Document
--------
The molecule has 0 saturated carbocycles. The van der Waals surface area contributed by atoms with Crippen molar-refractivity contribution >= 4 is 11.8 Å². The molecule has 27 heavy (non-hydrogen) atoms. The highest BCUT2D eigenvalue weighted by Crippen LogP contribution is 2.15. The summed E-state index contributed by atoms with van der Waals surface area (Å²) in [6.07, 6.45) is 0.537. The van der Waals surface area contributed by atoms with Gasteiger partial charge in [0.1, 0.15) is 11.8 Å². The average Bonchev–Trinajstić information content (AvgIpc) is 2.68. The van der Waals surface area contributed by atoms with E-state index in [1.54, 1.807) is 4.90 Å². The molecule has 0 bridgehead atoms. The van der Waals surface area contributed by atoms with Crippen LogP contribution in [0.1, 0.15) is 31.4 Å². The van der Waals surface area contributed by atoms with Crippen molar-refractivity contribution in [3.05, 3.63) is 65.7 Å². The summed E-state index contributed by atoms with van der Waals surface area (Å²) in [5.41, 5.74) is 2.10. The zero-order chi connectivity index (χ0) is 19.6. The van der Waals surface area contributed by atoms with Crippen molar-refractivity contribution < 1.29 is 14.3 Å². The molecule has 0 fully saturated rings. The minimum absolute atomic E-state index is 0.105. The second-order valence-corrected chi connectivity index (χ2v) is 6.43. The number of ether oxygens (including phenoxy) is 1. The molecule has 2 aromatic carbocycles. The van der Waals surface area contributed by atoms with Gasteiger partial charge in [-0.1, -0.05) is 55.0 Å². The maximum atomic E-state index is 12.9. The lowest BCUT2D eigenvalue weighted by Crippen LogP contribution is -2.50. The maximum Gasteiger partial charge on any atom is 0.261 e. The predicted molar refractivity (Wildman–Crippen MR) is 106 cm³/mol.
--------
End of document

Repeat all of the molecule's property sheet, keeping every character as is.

The molecule has 0 saturated carbocycles. The van der Waals surface area contributed by atoms with Crippen molar-refractivity contribution >= 4 is 11.8 Å². The molecule has 27 heavy (non-hydrogen) atoms. The highest BCUT2D eigenvalue weighted by Crippen LogP contribution is 2.15. The summed E-state index contributed by atoms with van der Waals surface area (Å²) in [6.07, 6.45) is 0.537. The van der Waals surface area contributed by atoms with Gasteiger partial charge in [0.1, 0.15) is 11.8 Å². The average Bonchev–Trinajstić information content (AvgIpc) is 2.68. The van der Waals surface area contributed by atoms with E-state index in [1.54, 1.807) is 4.90 Å². The molecule has 0 bridgehead atoms. The van der Waals surface area contributed by atoms with Crippen LogP contribution in [0.1, 0.15) is 31.4 Å². The van der Waals surface area contributed by atoms with Crippen molar-refractivity contribution in [3.05, 3.63) is 65.7 Å². The summed E-state index contributed by atoms with van der Waals surface area (Å²) in [5.41, 5.74) is 2.10. The zero-order chi connectivity index (χ0) is 19.6. The van der Waals surface area contributed by atoms with Crippen molar-refractivity contribution < 1.29 is 14.3 Å². The molecule has 0 fully saturated rings. The minimum absolute atomic E-state index is 0.105. The second-order valence-corrected chi connectivity index (χ2v) is 6.43. The number of ether oxygens (including phenoxy) is 1. The molecule has 2 aromatic carbocycles. The van der Waals surface area contributed by atoms with Gasteiger partial charge in [-0.1, -0.05) is 55.0 Å². The maximum atomic E-state index is 12.9. The lowest BCUT2D eigenvalue weighted by Crippen LogP contribution is -2.50. The maximum Gasteiger partial charge on any atom is 0.261 e. The predicted molar refractivity (Wildman–Crippen MR) is 106 cm³/mol.